Water Problems From Drilling Are More Frequent Than Officials Said
When methane began bubbling out of kitchen taps near a gas drilling site in Pennsylvania last winter, a state regulator described the problem as "an anomaly." But at the time he made that statement to ProPublica, that same official was investigating a similar case affecting more than a dozen homes near gas wells halfway across the state.
In fact, methane related to the natural gas industry has contaminated water wells in at least seven Pennsylvania counties since 2004 and is common enough that the state hired a full-time inspector dedicated to the issue in 2006. In one case, methane was detected in water sampled over 15 square miles. In another, a methane leak led to an explosion that killed a couple and their 17-month-old grandson.
Methane is the largest component of natural gas. Since it evaporates out of drinking water, it is not considered toxic, but in the air it can lead to explosions. When methane is found in water supplies, it can also signal that deeply drilled gas wells are linked with drinking water systems.
In many cases the methane seepage comes from thousands of old abandoned gas wells that riddle Pennsylvania's geology, state inspectors say. But other cases, including several this year and the 2004 disaster that left three people dead, were linked to problems with newly drilled, active natural gas wells.
Dimock resident Norma Fiorentino's drinking water well exploded on New Year's morning. The blast was so strong it tossed aside a several-thousand=pound concrete slab. Click to see more of Dimock's residents' stories. (Abrahm Lustgarten/ProPublica)
The issue came to the forefront in January when methane was found in the water at 16 homes in the small town of Dimock, in northeastern Pennsylvania. State officials cited Cabot Oil & Gas for several violations they say allowed the gas to seep out of the well structures and into water supplies there. The Department of Environmental Protection asked the company to encase its lower well pipes completely in concrete -- a process known in the industry as "cementing" -- and assured the public that the contamination in Dimock was rare.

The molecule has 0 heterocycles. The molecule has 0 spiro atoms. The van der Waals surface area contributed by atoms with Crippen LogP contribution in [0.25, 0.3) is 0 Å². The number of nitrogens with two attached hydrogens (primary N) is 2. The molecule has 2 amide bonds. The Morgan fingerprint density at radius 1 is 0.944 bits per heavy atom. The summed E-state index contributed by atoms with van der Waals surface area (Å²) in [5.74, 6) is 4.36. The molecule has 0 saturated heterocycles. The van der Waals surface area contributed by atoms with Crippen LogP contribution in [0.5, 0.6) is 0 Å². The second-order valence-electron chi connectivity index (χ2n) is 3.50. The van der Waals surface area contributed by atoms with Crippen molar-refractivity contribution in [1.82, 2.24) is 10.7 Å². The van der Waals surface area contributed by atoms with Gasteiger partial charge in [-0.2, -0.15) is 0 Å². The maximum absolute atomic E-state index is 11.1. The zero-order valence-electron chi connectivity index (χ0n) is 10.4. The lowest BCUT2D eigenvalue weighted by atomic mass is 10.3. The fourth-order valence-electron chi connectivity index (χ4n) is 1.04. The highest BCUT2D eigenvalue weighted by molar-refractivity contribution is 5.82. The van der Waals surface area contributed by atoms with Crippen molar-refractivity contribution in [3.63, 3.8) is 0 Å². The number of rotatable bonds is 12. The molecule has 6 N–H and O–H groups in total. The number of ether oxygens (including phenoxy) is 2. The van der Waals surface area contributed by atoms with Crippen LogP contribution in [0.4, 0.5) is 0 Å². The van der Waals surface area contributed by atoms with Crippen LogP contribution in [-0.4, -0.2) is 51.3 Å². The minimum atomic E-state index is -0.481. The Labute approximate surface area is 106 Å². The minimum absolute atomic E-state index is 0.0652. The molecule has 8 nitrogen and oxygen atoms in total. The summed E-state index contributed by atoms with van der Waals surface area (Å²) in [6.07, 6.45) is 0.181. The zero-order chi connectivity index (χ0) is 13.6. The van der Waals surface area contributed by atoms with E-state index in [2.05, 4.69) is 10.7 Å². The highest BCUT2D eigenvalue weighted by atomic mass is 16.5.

But according to a department spokeswoman, there have been at least 52 separate cases of what the state calls "methane migration" in the past five years. In two of the 2009 cases, regulators responded to complaints from more than 32 households and asked gas companies to supply clean water to at least a dozen homes with contaminated wells.
An undated report from the Pittsburgh Geological Society posted to the DEP's Web site makes it clear that old wells and new drilling can lead to stray gas problems. "Although it rarely makes headlines," the report reads, "damage or threats caused by gas migration is a common problem in Western Pennsylvania."
Craig Lobins, the DEP regional oil and gas manager who initially described the Dimock case as an anomaly in interviews with ProPublica, said he still believes the frequency of contamination incidents is statistically insignificant.
Records show there are roughly 58,000 active gas wells in Pennsylvania. "We are just dealing with a very small percentage," he said in a follow-up interview.
The case Lobins was investigating at the same time as the Dimock case concerned a string of problems in Bradford, a rural town 200 miles west of Dimock along the state's northern border. Shortly after a contractor for Schreiner Oil and Gas drilled several dozen wells in the area last spring, residents began complaining of murky and foul-smelling tap water. When the DEP investigated, it found methane in three water wells and metals in six others. It asked Schreiner to supply water to eight homes, and the company has begun installing water treatment systems at each house. While no new gas wells have been drilled in the Bradford area, according to the DEP, the existing ones continue to operate.